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Changing NFL Draft date about the money, not the product

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The NFL will apparently move the draft into May next year, and could do so permanently after that

NFL Commissioner Roger Goodell
NFL Commissioner Roger Goodell
Al Bello

I can't imagine anyone with the exception of the bean-counters at NFL headquarters who are ultimately making the decision who is happy about the idea of permanently moving the NFL Draft into May.

Don Banks of Sports Illustrated shredded the idea in a column early Wednesday morning, and the reactions of club executives he quoted were largely what I expected:

Even if you happen to believe in the Easter Bunny theory, or that the NFL had to move next year's draft to May solely because of a scheduling conflict with a Radio City Music Hall "Spring Spectacular'' show, there's more than a reasonable doubt within the league about the wisdom of adopting such a change on a long-term basis, as is being contemplated.

"You'd be hard-pressed to find any football-side person in the league in favor of it,'' said one AFC general manager, who requested anonymity. "Unless you consider having more time for draft preparation a benefit, more time for paralysis by analysis, there's nothing to like. I've tried to think of one (positive), but I haven't yet.''

And to the idea that the league is taking this step with the draft only because an Easter-season show booked the venue that the NFL has owned in late April for the past eight years, that rationale is being met with a healthy amount of skepticism, to say the least.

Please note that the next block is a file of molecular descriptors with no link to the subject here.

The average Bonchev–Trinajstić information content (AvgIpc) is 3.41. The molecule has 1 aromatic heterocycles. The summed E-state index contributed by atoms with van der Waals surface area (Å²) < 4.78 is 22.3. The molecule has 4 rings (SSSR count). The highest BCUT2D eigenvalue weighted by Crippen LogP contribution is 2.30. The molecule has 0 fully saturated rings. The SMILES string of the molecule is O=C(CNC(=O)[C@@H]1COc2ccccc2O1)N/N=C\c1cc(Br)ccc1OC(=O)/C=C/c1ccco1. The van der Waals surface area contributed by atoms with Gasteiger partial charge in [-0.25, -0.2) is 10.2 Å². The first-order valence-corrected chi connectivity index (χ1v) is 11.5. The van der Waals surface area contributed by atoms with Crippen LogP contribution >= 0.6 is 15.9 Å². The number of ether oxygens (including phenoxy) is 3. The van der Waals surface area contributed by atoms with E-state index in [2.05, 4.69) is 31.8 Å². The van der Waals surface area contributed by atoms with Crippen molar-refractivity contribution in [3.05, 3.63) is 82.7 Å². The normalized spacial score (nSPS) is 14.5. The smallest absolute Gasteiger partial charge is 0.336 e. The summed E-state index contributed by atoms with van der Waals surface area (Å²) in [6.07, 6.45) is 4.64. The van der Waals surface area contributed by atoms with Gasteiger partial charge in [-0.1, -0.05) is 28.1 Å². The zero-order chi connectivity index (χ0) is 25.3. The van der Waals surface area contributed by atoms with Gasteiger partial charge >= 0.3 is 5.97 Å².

"The league coming out and saying this is because of the Easter Bunny and the show is almost embarrassing,'' one NFC club executive said. "This is the NFL. You think we couldn't get those dates or make something work if we really wanted to? This is about moving the draft into May for (TV network) sweeps month. I'd rather somebody be honest and come out and just admit that it's about ratings and TV issues. But I get it. I suppose we all should be thankful in that everybody in the league benefits financially when the league has success from a TV perspective.''

I can't imagine any coach being happy about the idea of losing two or three weeks of time they currently have to get their newly-drafted players ready for the NFL. Offseason activities have already been cut back in the new CBA, and training camp two-a-days are long gone. Simply put, this will lead to fewer rookies getting on the field -- or at least having a clue what they are doing when they do get on the field.

I can't imagine any general manager being thrilled about having three more weeks to analyze tape, conduct interviews and research players for the umpteenth time. Reality is, scouts and GMs have largely made up their minds about players they are really interested in and what they hope to accomplish weeks before the draft takes place now. The extra time isn't going to help -- it's just going to drag out the process.

I can't even imagine fans -- with the exception of a few hard-core draftniks who might actually enjoy the pre-draft process more than the draft or the games themselves -- being happy about this, either. How many more mock drafts can we stand? How many more rumors and smokescreens can we tolerate.

Commissioner Roger Goodell also floated the possibility that the draft might move from Radio City Music Hall to other venues outside of New York City. I know that would upset New York area residents who like to attend the festivities, but to me that's a non-issue. If you want to move it around and let fans from different parts of the country experience it that's fine.

Moving the date, though? That bothers me because it's just another example of the league doing something for publicity that might end up hurting its product on the field. Ultimately, that's a bad idea.